The Opposition parties have issued a dire warning to all public officials that they will be charged with contempt of court unless they abide by the SC interim order and facilitate the conduct of the LG elections. Their warning is particularly for the consumption of Secretary to the Finance Ministry Mahinda Siriwardena and Government Printer Gangani Liyanage, who, in keeping with a controversial presidential directive, halted the printing of ballot papers, demanding that the EC pay for ballot papers and other election-related printed materials upfront because the President had asked her department to adopt the zero-based budgeting method. Will these officials now make about-turns and do as the EC says?

Government politicians and their legal advisors must be working overtime in a bid to overcome the judicial hurdle in their path. The safest course of action for them is to bite the bullet and let the EC hold the LG elections without inviting trouble. It is only wishful thinking that they will be able to avoidan electoral setback by postponing elections.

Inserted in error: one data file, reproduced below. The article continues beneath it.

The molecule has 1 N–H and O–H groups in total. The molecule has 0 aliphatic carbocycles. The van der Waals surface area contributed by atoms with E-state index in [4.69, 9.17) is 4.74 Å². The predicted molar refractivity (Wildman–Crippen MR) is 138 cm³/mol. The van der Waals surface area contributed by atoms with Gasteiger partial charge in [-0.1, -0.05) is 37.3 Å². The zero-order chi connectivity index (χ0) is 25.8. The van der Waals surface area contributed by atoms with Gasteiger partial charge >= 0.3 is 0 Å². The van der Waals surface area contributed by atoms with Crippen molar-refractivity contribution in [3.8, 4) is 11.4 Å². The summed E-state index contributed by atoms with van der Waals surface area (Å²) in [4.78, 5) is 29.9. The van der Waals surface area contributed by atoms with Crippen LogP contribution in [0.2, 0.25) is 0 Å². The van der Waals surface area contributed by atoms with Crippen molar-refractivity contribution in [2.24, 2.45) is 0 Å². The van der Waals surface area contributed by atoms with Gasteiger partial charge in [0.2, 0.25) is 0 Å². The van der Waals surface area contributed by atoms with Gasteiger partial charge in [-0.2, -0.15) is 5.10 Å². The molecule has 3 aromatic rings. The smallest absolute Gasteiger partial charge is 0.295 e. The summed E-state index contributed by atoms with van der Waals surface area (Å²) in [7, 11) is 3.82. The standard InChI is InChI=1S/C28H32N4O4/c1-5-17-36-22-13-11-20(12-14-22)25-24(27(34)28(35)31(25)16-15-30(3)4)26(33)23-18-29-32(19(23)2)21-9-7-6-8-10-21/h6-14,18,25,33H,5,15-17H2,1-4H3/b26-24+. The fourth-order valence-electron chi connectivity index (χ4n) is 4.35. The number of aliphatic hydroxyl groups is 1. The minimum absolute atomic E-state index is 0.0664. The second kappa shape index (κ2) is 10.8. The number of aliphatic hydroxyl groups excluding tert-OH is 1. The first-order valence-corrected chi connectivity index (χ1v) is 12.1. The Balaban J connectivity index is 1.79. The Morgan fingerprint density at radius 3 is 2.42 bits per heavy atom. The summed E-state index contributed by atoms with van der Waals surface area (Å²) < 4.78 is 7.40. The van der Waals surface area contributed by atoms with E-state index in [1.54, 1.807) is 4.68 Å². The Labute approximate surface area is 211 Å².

Fragile unity

How long will the Opposition parties remain united? If a new date is announced for the LG polls, they are likely to take on one another again. Old habits are said to die hard. Their unity will be the first casualty when their election campaigns get underway in earnest, again. Chances are that their fights will resume and get down and dirty if the propaganda battles that the JVP and the SJB have been fighting are any indication. But the fact remains that the government has, in its wisdom, provided the Opposition with a rallying point. It has blundered by meddling with the electoral process, and in doing so, it has not only done something undemocratic and condemnable but also betrayed its fear of elections.  



Please enter your comment!
Please enter your name here